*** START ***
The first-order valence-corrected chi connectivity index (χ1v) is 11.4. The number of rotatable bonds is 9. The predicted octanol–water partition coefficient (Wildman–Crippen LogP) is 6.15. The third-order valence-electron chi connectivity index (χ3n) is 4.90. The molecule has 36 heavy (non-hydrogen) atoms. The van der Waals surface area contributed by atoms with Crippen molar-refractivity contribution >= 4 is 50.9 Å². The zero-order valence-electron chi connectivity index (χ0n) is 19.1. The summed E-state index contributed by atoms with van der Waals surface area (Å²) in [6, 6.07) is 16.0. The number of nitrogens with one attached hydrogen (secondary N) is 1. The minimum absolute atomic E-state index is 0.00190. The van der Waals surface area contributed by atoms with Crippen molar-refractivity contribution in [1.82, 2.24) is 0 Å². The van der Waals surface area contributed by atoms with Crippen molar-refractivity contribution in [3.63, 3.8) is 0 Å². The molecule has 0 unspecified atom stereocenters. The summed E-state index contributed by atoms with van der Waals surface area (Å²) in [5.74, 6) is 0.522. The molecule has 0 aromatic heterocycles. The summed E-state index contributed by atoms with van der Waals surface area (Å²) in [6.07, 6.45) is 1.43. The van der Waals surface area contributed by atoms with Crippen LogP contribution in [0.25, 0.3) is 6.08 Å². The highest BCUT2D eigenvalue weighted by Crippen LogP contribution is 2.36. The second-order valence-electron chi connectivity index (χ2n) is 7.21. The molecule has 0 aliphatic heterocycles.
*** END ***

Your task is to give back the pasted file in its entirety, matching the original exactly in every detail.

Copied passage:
The first-order valence-corrected chi connectivity index (χ1v) is 11.4. The number of rotatable bonds is 9. The predicted octanol–water partition coefficient (Wildman–Crippen LogP) is 6.15. The third-order valence-electron chi connectivity index (χ3n) is 4.90. The molecule has 36 heavy (non-hydrogen) atoms. The van der Waals surface area contributed by atoms with Crippen molar-refractivity contribution >= 4 is 50.9 Å². The zero-order valence-electron chi connectivity index (χ0n) is 19.1. The summed E-state index contributed by atoms with van der Waals surface area (Å²) in [6, 6.07) is 16.0. The number of nitrogens with one attached hydrogen (secondary N) is 1. The minimum absolute atomic E-state index is 0.00190. The van der Waals surface area contributed by atoms with Crippen molar-refractivity contribution in [1.82, 2.24) is 0 Å². The van der Waals surface area contributed by atoms with Crippen molar-refractivity contribution in [3.63, 3.8) is 0 Å². The molecule has 0 unspecified atom stereocenters. The summed E-state index contributed by atoms with van der Waals surface area (Å²) in [5.74, 6) is 0.522. The molecule has 0 aromatic heterocycles. The summed E-state index contributed by atoms with van der Waals surface area (Å²) in [6.07, 6.45) is 1.43. The van der Waals surface area contributed by atoms with Crippen LogP contribution in [0.25, 0.3) is 6.08 Å². The highest BCUT2D eigenvalue weighted by Crippen LogP contribution is 2.36. The second-order valence-electron chi connectivity index (χ2n) is 7.21. The molecule has 0 aliphatic heterocycles.